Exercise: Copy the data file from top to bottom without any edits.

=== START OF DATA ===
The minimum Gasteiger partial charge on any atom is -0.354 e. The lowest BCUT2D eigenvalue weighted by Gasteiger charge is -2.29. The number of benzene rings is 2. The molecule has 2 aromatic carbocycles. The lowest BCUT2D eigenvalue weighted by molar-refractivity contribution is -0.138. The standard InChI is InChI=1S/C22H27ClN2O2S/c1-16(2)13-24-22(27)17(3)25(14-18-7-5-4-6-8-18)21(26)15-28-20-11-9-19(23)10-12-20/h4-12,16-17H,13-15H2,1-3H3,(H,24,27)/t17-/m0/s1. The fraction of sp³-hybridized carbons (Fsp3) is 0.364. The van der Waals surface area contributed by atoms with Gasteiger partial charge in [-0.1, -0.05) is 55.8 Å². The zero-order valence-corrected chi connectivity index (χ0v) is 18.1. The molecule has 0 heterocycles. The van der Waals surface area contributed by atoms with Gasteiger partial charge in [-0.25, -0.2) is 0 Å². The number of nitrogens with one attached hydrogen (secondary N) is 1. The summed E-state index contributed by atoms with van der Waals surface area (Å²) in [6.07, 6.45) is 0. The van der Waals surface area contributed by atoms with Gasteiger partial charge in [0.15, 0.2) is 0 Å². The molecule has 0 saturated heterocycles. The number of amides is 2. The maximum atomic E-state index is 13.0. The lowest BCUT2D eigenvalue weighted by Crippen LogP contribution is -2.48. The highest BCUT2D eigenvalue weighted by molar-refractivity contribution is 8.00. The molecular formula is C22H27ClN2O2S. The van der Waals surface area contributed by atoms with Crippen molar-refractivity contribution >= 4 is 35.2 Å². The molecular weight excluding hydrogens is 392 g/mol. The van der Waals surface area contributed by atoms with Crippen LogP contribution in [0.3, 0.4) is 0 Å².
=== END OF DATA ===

The minimum Gasteiger partial charge on any atom is -0.354 e. The lowest BCUT2D eigenvalue weighted by Gasteiger charge is -2.29. The number of benzene rings is 2. The molecule has 2 aromatic carbocycles. The lowest BCUT2D eigenvalue weighted by molar-refractivity contribution is -0.138. The standard InChI is InChI=1S/C22H27ClN2O2S/c1-16(2)13-24-22(27)17(3)25(14-18-7-5-4-6-8-18)21(26)15-28-20-11-9-19(23)10-12-20/h4-12,16-17H,13-15H2,1-3H3,(H,24,27)/t17-/m0/s1. The fraction of sp³-hybridized carbons (Fsp3) is 0.364. The van der Waals surface area contributed by atoms with Gasteiger partial charge in [-0.1, -0.05) is 55.8 Å². The zero-order valence-corrected chi connectivity index (χ0v) is 18.1. The molecule has 0 heterocycles. The van der Waals surface area contributed by atoms with Gasteiger partial charge in [-0.25, -0.2) is 0 Å². The number of nitrogens with one attached hydrogen (secondary N) is 1. The summed E-state index contributed by atoms with van der Waals surface area (Å²) in [6.07, 6.45) is 0. The van der Waals surface area contributed by atoms with Gasteiger partial charge in [0.15, 0.2) is 0 Å². The molecule has 0 saturated heterocycles. The number of amides is 2. The maximum atomic E-state index is 13.0. The lowest BCUT2D eigenvalue weighted by Crippen LogP contribution is -2.48. The highest BCUT2D eigenvalue weighted by molar-refractivity contribution is 8.00. The molecular formula is C22H27ClN2O2S. The van der Waals surface area contributed by atoms with Crippen molar-refractivity contribution >= 4 is 35.2 Å². The molecular weight excluding hydrogens is 392 g/mol. The van der Waals surface area contributed by atoms with Crippen LogP contribution in [0.3, 0.4) is 0 Å².